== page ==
Game Basics, Part 3

Posted on July 19, 2017

Passive Checks and Asynchronous Design

Before I move on to other check situations, a bit about a design decision. With this initial draft of rules I’m going to try out making as many dice rolls as possible player facing. The gamemaster will by default largely only roll dice for two reasons: to generate content or game world behavior meant to inspire emergent gameplay, and to make one of the GM facing checks, which are limited to situations where not knowing the results (or, when possible, that a check is even taking place as opposed to a content/behavior roll) will heighten the surprise, tension, or drama of the situation.

As a general rule, NPCs, Beasts, spirits, monsters (a creature which is the result of a long-term non-Powers Below magical influence on natural evolution), and natural animals will have DCs as a core part of their stats where in 5e an NPC would have a roll bonus. This means, among other things, that player characters will make Defense rolls rather than NPCs attacking the PCs making attack rolls. Most NPC DCs will be determined in a typical d20 system manner--the passive check score, which for this game will be:

10 + 1st Ability score modifier + 2nd ability modifier + NPC’s threat class + all other applicable modifiers

If the character has advantage on the check, add 5. For disadvantage, subtract 5.


Sometimes one character’s or monster’s efforts are directly opposed to another’s. This can occur when both of them are trying to do the same thing and only one can succeed, such as attempting to snatch up an item of importance that has fallen on the floor. This situation also applies when one of them is trying to prevent the other one from accomplishing a goal—for example, when a character desperately hold closed a Beast is trying to push through. In situations like these, the outcome is determined by a special form of check, called a contest.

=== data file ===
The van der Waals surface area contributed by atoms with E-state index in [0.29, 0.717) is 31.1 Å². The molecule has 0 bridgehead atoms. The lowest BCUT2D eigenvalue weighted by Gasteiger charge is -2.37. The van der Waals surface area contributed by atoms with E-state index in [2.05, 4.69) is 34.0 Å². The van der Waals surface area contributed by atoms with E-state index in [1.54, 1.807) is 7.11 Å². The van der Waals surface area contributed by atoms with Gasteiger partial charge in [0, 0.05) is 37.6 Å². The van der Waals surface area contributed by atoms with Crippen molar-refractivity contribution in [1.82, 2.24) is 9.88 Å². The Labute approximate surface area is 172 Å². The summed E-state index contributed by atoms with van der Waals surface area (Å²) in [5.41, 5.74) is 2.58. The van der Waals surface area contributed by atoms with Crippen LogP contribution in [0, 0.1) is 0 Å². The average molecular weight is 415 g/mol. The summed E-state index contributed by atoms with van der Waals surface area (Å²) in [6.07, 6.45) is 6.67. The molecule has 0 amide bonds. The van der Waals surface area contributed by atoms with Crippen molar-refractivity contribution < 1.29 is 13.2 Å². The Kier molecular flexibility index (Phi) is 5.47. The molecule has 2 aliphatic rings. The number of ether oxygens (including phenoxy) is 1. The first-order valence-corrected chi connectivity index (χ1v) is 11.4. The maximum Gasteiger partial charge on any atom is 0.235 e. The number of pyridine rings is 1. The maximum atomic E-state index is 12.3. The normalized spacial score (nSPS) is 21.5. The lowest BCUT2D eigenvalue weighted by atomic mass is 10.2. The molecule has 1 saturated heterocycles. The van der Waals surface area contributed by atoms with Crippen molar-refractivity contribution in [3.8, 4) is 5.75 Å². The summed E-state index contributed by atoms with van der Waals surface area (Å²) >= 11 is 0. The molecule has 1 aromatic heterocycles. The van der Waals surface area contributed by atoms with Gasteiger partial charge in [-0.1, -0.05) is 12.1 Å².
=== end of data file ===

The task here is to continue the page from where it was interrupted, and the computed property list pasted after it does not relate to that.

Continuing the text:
When a PC is taking part, contests are not that different than other ability checks. The DC of the check is determined by the NPC’s most relevant score. The player makes their check as normal, and the Gamemaster compares it to the NPC’s score as determined above. If the PC’s result is higher, they either succeeds at their action or prevents the other NPC from succeeding, as circumstances dictate. If the PC does not exceed the DC, they either fail their action or the NPC succeeds.

If the PC ties the DC, the situation remains the same as it was before the contest. Thus, one contestant might win the contest by default. If two characters tie in a contest to snatch a ring off the floor, neither character grabs it. In a contest between a Beast trying to open a door and an character trying to keep the door closed, a tie means that the door remains shut.

If two PCs are engaged in a contest, each rolls a check as normal. The winner is determined as above by comparing the two check results.

If two NPCs are engaged in a contest, simply compare their most relevant scores, and the one with the higher score wins without some sort of intervention by a PC. If they are tied, subtract each NPC’s threat rating from their score, and instead roll the proficiency die tied to that rating for each NPC, adding it back into the previously modified score. If this still results in a tie, treat as a tie as described above.

Intermediate Rule: Depending on the type of contest, margins of success may apply.